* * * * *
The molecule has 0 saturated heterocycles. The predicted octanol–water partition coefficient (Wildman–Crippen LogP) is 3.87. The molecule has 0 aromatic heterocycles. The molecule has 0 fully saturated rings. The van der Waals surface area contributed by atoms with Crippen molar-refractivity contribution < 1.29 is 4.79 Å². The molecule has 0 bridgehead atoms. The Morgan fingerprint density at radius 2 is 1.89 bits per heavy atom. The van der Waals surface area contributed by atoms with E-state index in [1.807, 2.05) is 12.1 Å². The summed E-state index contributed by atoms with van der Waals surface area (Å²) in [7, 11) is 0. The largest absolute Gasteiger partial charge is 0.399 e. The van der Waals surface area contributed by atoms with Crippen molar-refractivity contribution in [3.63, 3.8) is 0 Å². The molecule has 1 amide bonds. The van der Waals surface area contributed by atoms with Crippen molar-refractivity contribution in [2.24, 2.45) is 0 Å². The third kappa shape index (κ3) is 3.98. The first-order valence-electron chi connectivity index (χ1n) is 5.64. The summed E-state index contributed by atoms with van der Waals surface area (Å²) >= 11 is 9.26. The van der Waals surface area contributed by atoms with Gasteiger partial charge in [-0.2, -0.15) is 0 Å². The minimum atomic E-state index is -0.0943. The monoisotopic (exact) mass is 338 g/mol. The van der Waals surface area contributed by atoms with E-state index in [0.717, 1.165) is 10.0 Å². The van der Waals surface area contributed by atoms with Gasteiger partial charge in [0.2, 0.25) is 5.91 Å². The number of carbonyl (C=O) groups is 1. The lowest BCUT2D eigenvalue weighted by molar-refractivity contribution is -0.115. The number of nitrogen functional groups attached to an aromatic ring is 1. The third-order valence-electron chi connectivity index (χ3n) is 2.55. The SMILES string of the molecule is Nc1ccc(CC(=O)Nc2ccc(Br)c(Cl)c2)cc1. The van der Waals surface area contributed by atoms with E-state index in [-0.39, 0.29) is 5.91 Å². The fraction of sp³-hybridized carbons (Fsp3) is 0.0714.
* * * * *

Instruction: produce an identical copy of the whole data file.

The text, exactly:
The molecule has 0 saturated heterocycles. The predicted octanol–water partition coefficient (Wildman–Crippen LogP) is 3.87. The molecule has 0 aromatic heterocycles. The molecule has 0 fully saturated rings. The van der Waals surface area contributed by atoms with Crippen molar-refractivity contribution < 1.29 is 4.79 Å². The molecule has 0 bridgehead atoms. The Morgan fingerprint density at radius 2 is 1.89 bits per heavy atom. The van der Waals surface area contributed by atoms with E-state index in [1.807, 2.05) is 12.1 Å². The summed E-state index contributed by atoms with van der Waals surface area (Å²) in [7, 11) is 0. The largest absolute Gasteiger partial charge is 0.399 e. The van der Waals surface area contributed by atoms with Crippen molar-refractivity contribution in [3.63, 3.8) is 0 Å². The molecule has 1 amide bonds. The van der Waals surface area contributed by atoms with Crippen molar-refractivity contribution in [2.24, 2.45) is 0 Å². The third kappa shape index (κ3) is 3.98. The first-order valence-electron chi connectivity index (χ1n) is 5.64. The summed E-state index contributed by atoms with van der Waals surface area (Å²) >= 11 is 9.26. The van der Waals surface area contributed by atoms with Gasteiger partial charge in [-0.2, -0.15) is 0 Å². The minimum atomic E-state index is -0.0943. The monoisotopic (exact) mass is 338 g/mol. The van der Waals surface area contributed by atoms with E-state index in [0.717, 1.165) is 10.0 Å². The van der Waals surface area contributed by atoms with Gasteiger partial charge in [0.2, 0.25) is 5.91 Å². The number of carbonyl (C=O) groups is 1. The lowest BCUT2D eigenvalue weighted by molar-refractivity contribution is -0.115. The number of nitrogen functional groups attached to an aromatic ring is 1. The third-order valence-electron chi connectivity index (χ3n) is 2.55. The SMILES string of the molecule is Nc1ccc(CC(=O)Nc2ccc(Br)c(Cl)c2)cc1. The van der Waals surface area contributed by atoms with E-state index in [-0.39, 0.29) is 5.91 Å². The fraction of sp³-hybridized carbons (Fsp3) is 0.0714.